Seacoast Commerce Bank Hires Craig Sherle as VP

Seacoast Commerce Bank announced the hiring of Craig Sherle as Vice President, SBA Business Development Officer to manage its 12th SBA Loan Production Office in Boise, Idaho. His market area will include Idaho and Eastern Washington. Sherle brings with him over 16 years of SBA lending experience working with small businesses to facilitate the acquisition and development of their commercial real estate.

In his new role, Sherle will serve both as Senior Credit Underwriter and Business Craig Sherle Seacoast Commerce BankDevelopment Officer. He will be responsible for discussing the Bank’s SBA loan programs to clients and guiding them through the whole process. Prior to joining Seacoast, Sherle served Mountain West Bank as SBA-Loan Officer. Also included in his career is working at Wells Fargo Bank and Mountain West Bank. Sherle is an expert at SBA policies, commercial credit analysis, loan structure analysis, and credit history analysis. Years of experience in SBA loan programs have helped him in providing a better customer experience on the sales side as a Business Development Officer.

David H. Bartram, Executive Vice President/SBA Division Manager/Chief Operating Officer stated that, “Craig has advocated for small businesses throughout his career and has been an outstanding producer of SBA loans, specifically for the small business owners who want to buy, construct, refinance or expand their own facility.” He said Sherle is a great addition to the Bank’s SBA Team as they enter the Boise market.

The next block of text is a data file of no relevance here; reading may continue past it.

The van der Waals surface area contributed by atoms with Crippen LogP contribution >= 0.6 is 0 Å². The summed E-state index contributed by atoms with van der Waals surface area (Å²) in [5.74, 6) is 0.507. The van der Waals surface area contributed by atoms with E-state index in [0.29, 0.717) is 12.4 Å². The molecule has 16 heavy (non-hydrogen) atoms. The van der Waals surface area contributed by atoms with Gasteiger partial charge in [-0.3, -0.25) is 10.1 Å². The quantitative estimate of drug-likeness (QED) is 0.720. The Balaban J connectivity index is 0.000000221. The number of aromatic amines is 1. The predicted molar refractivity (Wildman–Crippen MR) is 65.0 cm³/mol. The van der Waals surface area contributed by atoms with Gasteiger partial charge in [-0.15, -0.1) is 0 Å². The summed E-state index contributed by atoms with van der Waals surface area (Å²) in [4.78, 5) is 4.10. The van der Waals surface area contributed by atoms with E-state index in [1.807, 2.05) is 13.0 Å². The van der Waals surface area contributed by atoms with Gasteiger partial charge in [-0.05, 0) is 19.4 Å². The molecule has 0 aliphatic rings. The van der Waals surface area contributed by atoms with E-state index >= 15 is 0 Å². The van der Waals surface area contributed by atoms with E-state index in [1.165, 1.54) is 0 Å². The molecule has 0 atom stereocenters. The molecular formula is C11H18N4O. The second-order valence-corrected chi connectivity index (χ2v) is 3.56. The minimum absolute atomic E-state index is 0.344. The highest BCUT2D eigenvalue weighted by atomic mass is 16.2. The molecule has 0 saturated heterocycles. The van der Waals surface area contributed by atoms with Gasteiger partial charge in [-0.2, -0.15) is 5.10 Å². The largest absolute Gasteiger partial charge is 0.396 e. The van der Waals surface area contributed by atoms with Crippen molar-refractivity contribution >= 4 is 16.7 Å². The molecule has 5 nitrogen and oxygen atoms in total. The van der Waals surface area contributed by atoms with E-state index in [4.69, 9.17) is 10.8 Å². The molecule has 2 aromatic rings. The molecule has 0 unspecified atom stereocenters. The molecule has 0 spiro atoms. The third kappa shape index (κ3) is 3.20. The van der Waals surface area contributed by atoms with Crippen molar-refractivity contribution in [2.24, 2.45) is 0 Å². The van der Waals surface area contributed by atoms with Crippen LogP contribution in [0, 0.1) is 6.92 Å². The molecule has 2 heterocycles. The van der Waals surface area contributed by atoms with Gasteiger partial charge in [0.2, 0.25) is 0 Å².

Sherle obtained his Bachelor of Science degree in Strategic Management from California State University-Sacramento.

About Seacoast Commerce Bank
Seacoast Commerce Bank is the largest and oldest commercial bank headquartered in San Diego’s South County and serves businesses throughout California. It specializes in providing financial solutions to small- and medium-sized businesses, including SBA 7a and 504 loans. To learn more, visit the Bank’s website at www.sccombank.com.

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